If the idea of social units comprising of
thousands of people allied by
nationality or shared culture doesn't add enough monkey madness for
you, consider that the game has both legal and illegal channels for
real world income to bleed into the game. You can spend your
hard-earned money on an in-game item called a 'PLEX' which can be used
to add two months of in-game subscription time to a character, and then
sell these PLEXes on the in-game market for in-game currency (isk). If
you're rich in-game and poor in reality, you can play EVE for free by
simply purchasing PLEXes; if you're rich in reality and don't have time
to make spaceship money, you can sell some PLEXes and buy as many
spaceships as you feel like. Of course, many players go outside of the
established CCP-sanctioned system and buy and sell both currency and
characters on the black market of eBay; a substantial sum of hard
currency can be earned by a diligent eBayer, and it is an accepted
belief among many EVE players that some people are making a day-to-day
living off selling isk.

One galaxy, limited resources, 450,000 players who are all a little odd
to begin with, nationalistic alliances, and a porous system of currency
trading. Welcome to the asylum, let's take a tour!

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Our first patient is href=""
target="_blank">SirLordex, an aluminium magnate of
Russian extraction. His existence was only a rumor among the
English-speaking population of EVE for many months; he was alleged to
have bankrolled his own alliance, RED.OVERLORD, in a quest to seize the
region of Feythabolis from its previous owner Goonswarm; it was hinted
that he was spending thousands of dollars to purchase isk in bulk from
eBay, and that with this money he had purchased five Titans, a number
of motherships, and innumerable control towers. The money was
eventually traced by CCP those Titans and characters vanished in a mass
banning, but evidence of the true extent of SirLordex's habit of
spending money on EVE only recently came to light- apparently he's
started pumping money into the PLEX system and has singlehandedly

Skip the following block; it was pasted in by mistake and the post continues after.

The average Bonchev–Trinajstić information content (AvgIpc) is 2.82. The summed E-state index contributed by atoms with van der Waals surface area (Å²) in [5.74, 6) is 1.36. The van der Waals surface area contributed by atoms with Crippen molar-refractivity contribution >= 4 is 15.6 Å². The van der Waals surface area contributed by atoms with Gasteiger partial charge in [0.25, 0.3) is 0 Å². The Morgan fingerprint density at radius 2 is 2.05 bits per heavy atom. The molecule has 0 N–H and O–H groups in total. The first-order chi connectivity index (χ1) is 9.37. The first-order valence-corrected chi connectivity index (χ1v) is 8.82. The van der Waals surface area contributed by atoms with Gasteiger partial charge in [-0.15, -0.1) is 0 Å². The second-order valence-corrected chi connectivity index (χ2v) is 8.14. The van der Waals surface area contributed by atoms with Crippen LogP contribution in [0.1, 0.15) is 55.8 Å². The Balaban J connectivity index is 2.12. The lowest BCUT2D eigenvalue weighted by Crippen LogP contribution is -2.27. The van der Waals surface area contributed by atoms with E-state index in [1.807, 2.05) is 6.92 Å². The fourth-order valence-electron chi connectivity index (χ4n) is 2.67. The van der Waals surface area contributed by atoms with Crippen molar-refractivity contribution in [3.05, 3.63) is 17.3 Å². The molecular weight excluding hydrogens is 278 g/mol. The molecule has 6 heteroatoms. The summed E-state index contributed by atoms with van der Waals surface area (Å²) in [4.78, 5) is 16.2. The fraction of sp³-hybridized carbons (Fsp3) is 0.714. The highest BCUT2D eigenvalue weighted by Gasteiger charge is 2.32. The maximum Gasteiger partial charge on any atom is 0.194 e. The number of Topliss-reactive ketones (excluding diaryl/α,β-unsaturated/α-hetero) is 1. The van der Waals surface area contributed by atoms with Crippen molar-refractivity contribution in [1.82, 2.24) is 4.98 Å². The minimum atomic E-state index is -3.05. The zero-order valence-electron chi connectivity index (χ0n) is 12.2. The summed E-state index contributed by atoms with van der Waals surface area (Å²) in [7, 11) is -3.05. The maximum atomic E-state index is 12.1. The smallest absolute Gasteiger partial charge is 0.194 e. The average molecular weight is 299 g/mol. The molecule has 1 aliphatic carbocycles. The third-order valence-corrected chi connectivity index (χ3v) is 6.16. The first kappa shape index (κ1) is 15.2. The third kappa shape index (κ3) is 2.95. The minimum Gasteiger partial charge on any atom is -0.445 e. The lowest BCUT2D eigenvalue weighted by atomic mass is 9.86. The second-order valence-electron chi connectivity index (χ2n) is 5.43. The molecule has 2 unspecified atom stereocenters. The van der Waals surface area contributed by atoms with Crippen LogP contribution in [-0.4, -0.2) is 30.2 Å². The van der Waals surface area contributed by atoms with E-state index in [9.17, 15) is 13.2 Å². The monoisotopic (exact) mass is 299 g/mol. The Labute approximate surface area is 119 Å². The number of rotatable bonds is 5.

crashed the market, driving the in-game price down steeply. You too can
watch the madness href="" target="_blank">here,
keeping in mind that one PLEX is worth $34.99. How many games do you know of
where someone spends over $100,000 on spaceships and brags about it? In
SerLordex's own words:

"Listen, calm down. Everyone here understands that
ROL didn't sell a
single isk on Ebay. Originally, I put in about 50K cash (buying isk,
chars and 5 titans + a ton of motherships) from your ratting me out to
the GM's (RA's directors = rats, admit it). All of this got banned
under the pretext of an exploit that we never used (GM's couldn't prove
that I bought isk for RL cash, but I couldn't prove that the isk was
legal, either). After that, I bought a ton of timecards from legitimate
dealers and, at the moment, have sold more than 1 trillion isk's worth
(GM's have confirmed that they know about this and decided that I'm not
breaking any rules), bought another five titans, two [more? this is
unclear] are still building, and I'm also financing new corps that are
coming in. I'll have no problems with [continuing to fund] any of this.
So let's not have any dirt thrown around, because if anyone is selling
isk here, it's you, and since I know all the gray market dealers I'm
going to sell you to CCP at the first opportunity - the next ban is on

Perhaps he should consider a career in href=""

The bad crazy goes beyond dropping 100
large on internet spaceships,
though. About two years ago, Goonswarm was aiding our allies, Red
Alliance (RA, the aforementioned 'rats' with whom SirLordex is cross)
in the invasion of the Scalding Pass region against Lotka Volterra and
their coalition. Lotka Volterra had unveiled one of the first Titans
against us to href=""
target="_blank">catastrophic consequences, and at
the time these profoundly silly ships were nearly impossible to kill
through legitimate in-game means; they were essentially invulnerable,
with the only Titans destroyed through catching the ship while the
pilot was disconnected from the game. It was determined that 'The
Enslaver' and his Avatar-class Titan had to go. I was approached by one